Saturday, December 26, 2009


It's a full moon tonight. It's the one/two nights of the year that I allow myself to be crazy. It's great.

I am more that happy with the latest addition to my collection of mint-green 9x9 ft bedrooms to live in. I never see my roommates and our relationships are strictly monetary.
Harlem will always be home. Every morning someone compliments the boots that most of my friends refuse to be seen with me in. The Palestinian deli guy gives me free sandwiches if i come in past 2am when all the lights are off, the M7 gets me to the pastry shop in 5 minutes and I have mastered the art of gypsy cab bargaining. (shout out to Tangier)

A recent facebook comment from someone I remember as the girl who vomited in her hair once reminded me of a childhood ritual and prelude to blogging. Every night my father would have us write "The Page," which was essentially a sheet of loose leaf paper filled to the margins with anything we could think of, to prove that we were learning. I remember devoting about 4 x 4 inches to lists of ridiculous vocabulary words (I used to read the dictionary during recess), listing words that rhymed with each other, and learning what an essay was when my older brother out-did me and wrote one first. Mine was about cows, and how much I like them. But my favorite thing to write about was what I saw out my parents' bedroom window every night, because it had the best view of the moon. Every night I would continue the saga of the moon-people (which curiously resembled typical Bollywood movie plots) and try to imagine what they were doing. At an early age we were taught in Sunday School that all those cute little planetary balls floating around in space have creatures on them, so it seemed only natural that they had lives and dramas of their own.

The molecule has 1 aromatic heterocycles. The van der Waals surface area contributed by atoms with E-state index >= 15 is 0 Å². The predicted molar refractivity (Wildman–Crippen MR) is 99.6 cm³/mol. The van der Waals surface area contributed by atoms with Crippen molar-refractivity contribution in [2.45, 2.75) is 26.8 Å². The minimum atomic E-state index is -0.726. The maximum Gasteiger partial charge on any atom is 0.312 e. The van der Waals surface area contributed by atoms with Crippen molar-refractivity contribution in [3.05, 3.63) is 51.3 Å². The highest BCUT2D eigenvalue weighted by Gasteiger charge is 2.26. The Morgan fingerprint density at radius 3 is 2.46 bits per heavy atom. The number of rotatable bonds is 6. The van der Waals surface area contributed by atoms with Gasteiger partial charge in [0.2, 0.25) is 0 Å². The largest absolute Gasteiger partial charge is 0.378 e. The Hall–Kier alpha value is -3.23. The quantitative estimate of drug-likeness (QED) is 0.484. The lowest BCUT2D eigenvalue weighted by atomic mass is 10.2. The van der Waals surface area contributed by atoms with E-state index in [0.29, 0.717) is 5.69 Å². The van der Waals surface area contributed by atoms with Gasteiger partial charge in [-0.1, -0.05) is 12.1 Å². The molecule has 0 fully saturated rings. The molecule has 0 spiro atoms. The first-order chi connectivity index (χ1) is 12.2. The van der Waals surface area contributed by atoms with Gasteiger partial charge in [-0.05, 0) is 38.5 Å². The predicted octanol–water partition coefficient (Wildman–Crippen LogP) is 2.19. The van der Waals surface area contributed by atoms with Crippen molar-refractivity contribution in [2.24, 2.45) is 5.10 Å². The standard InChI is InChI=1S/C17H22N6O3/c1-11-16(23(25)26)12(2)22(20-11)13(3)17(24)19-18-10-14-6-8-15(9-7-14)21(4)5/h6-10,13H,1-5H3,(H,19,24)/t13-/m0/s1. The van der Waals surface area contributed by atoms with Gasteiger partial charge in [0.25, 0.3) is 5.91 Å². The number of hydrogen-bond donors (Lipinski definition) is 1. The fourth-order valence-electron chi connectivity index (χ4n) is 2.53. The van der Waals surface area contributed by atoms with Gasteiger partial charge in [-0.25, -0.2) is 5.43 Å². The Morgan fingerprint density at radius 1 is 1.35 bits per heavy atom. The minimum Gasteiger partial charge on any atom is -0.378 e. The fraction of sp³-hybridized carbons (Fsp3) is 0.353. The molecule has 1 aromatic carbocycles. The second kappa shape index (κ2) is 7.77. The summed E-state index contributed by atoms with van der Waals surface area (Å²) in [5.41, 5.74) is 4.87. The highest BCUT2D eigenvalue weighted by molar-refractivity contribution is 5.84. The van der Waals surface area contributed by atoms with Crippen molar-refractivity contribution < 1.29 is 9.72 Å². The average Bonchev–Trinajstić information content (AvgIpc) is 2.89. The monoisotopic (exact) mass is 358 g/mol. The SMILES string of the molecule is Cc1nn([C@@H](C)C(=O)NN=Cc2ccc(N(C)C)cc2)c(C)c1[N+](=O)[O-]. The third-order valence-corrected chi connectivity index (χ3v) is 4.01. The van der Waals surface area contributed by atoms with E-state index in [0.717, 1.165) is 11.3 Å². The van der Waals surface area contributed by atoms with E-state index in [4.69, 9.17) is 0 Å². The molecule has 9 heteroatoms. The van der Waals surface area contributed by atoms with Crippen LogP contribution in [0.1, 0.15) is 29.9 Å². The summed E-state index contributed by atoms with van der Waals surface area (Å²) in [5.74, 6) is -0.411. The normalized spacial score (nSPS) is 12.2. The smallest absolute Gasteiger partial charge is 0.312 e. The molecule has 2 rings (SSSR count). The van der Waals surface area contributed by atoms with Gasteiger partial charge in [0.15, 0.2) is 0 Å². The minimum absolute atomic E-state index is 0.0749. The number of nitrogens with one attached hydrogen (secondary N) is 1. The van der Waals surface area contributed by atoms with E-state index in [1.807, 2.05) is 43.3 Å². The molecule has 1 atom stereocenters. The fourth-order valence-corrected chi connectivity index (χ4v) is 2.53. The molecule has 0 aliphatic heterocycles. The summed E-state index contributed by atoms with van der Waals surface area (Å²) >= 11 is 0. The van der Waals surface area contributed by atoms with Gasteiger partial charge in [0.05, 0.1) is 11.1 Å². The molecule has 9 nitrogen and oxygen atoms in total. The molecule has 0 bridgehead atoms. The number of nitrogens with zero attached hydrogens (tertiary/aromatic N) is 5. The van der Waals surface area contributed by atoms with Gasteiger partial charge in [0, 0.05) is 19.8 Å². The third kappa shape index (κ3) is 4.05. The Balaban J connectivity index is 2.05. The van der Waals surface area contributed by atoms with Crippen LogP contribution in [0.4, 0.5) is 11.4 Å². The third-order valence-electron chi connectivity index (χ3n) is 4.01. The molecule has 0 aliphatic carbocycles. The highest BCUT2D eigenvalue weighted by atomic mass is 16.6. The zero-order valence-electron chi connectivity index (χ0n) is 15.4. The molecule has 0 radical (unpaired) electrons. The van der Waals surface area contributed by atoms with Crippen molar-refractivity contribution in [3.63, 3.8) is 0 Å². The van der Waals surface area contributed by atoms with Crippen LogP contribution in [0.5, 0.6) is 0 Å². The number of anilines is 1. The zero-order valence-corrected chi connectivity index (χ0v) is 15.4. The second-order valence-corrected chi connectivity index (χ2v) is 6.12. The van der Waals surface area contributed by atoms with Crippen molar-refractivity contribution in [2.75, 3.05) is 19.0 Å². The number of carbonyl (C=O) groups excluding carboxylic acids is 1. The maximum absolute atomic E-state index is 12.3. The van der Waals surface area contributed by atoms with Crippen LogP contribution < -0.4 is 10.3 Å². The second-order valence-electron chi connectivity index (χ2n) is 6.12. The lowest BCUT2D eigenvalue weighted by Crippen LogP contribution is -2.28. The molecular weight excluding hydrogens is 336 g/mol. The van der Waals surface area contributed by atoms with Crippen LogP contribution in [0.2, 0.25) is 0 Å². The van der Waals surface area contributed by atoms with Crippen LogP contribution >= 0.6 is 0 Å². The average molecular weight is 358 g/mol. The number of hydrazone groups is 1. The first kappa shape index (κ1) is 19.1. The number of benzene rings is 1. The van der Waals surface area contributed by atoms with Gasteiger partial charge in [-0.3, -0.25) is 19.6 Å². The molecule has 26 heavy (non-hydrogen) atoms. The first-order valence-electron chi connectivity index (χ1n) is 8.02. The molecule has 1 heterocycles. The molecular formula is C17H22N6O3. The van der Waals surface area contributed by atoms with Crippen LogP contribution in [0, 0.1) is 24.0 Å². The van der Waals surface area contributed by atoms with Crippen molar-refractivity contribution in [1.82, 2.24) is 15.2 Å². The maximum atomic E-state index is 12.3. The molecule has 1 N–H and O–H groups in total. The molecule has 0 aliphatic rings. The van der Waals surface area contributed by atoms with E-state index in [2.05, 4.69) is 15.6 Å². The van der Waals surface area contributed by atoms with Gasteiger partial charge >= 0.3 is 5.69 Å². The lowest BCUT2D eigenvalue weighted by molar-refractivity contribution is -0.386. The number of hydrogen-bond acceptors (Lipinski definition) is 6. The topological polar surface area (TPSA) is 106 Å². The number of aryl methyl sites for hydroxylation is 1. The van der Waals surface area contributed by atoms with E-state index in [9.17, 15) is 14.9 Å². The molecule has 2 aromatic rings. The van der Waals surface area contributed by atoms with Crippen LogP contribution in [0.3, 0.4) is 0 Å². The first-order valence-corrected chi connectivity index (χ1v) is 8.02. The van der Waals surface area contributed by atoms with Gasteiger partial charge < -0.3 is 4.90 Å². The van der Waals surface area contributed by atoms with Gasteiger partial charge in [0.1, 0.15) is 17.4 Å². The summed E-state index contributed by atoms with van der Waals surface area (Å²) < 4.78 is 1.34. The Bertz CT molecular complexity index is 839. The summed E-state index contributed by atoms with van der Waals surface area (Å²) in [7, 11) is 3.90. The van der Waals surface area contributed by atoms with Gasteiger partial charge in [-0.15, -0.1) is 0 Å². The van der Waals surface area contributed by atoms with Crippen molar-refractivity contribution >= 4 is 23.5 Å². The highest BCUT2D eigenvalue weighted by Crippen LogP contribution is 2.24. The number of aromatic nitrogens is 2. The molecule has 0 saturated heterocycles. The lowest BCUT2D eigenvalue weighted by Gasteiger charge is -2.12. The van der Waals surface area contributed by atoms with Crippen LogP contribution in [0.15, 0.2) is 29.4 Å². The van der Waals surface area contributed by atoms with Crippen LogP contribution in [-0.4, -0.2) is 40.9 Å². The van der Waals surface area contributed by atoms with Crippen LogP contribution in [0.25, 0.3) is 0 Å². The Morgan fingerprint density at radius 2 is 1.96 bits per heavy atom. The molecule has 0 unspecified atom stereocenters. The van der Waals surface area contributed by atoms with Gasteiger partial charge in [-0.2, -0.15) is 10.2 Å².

Every night my father would file our Pages in the rest of the piles of files and paperwork that he brought home with him every night, and he would look over them before we went to sleep, which was usually much earlier than when he went to sleep. In exchange for the Page, we got Hershey bars. It seemed like a fair trade. My father kept a stack of them in his closet just below a giant green bowl where he emptied out his change every night and my brother and I would go through it every couple of weeks and roll about $10 worth of nickels and quarters. The only time we ever stole from the Hershey bar stack was when he asked us to go into the closet and look through his suit pockets to try and find his checkbook because he couldn't remember where he put it or which suit he wore that day. The only other thing that earned us this chocolatey delight was when we invited our friends over to help clean the basement. Dad made them write a Page too. Then they got two Hershey bars.

Twenty years later, I don't get Hershey bars for being a good learner, but I do get funded, which I guess is a better deal, although not as delicious. Meanwhile, I hardly ever get to talk to my father now that he has started moonlighting at the hospital when he should be retiring, to pay for all of those years that no one thought I deserved to be funded.

It's a full moon.
I love you Dad.

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